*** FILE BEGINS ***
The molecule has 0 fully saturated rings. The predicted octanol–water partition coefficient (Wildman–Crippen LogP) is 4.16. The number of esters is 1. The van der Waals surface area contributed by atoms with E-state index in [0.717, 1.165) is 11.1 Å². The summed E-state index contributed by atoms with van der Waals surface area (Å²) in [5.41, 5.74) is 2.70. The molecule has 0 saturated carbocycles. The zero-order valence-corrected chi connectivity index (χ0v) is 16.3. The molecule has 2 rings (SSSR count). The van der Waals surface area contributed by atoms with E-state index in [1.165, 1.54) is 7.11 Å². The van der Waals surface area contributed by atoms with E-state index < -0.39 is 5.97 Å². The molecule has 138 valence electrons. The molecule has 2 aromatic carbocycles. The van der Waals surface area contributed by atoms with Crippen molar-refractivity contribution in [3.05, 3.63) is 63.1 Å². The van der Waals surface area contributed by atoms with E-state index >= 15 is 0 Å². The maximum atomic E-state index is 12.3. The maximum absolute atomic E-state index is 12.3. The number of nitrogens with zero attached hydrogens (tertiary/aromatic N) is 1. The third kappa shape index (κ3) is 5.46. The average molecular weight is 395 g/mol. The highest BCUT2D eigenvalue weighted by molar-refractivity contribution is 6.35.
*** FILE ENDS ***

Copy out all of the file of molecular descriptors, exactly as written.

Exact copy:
The molecule has 0 fully saturated rings. The predicted octanol–water partition coefficient (Wildman–Crippen LogP) is 4.16. The number of esters is 1. The van der Waals surface area contributed by atoms with E-state index in [0.717, 1.165) is 11.1 Å². The summed E-state index contributed by atoms with van der Waals surface area (Å²) in [5.41, 5.74) is 2.70. The molecule has 0 saturated carbocycles. The zero-order valence-corrected chi connectivity index (χ0v) is 16.3. The molecule has 2 rings (SSSR count). The van der Waals surface area contributed by atoms with E-state index in [1.165, 1.54) is 7.11 Å². The van der Waals surface area contributed by atoms with E-state index < -0.39 is 5.97 Å². The molecule has 138 valence electrons. The molecule has 2 aromatic carbocycles. The van der Waals surface area contributed by atoms with Crippen molar-refractivity contribution in [3.05, 3.63) is 63.1 Å². The van der Waals surface area contributed by atoms with E-state index >= 15 is 0 Å². The maximum atomic E-state index is 12.3. The maximum absolute atomic E-state index is 12.3. The number of nitrogens with zero attached hydrogens (tertiary/aromatic N) is 1. The third kappa shape index (κ3) is 5.46. The average molecular weight is 395 g/mol. The highest BCUT2D eigenvalue weighted by molar-refractivity contribution is 6.35.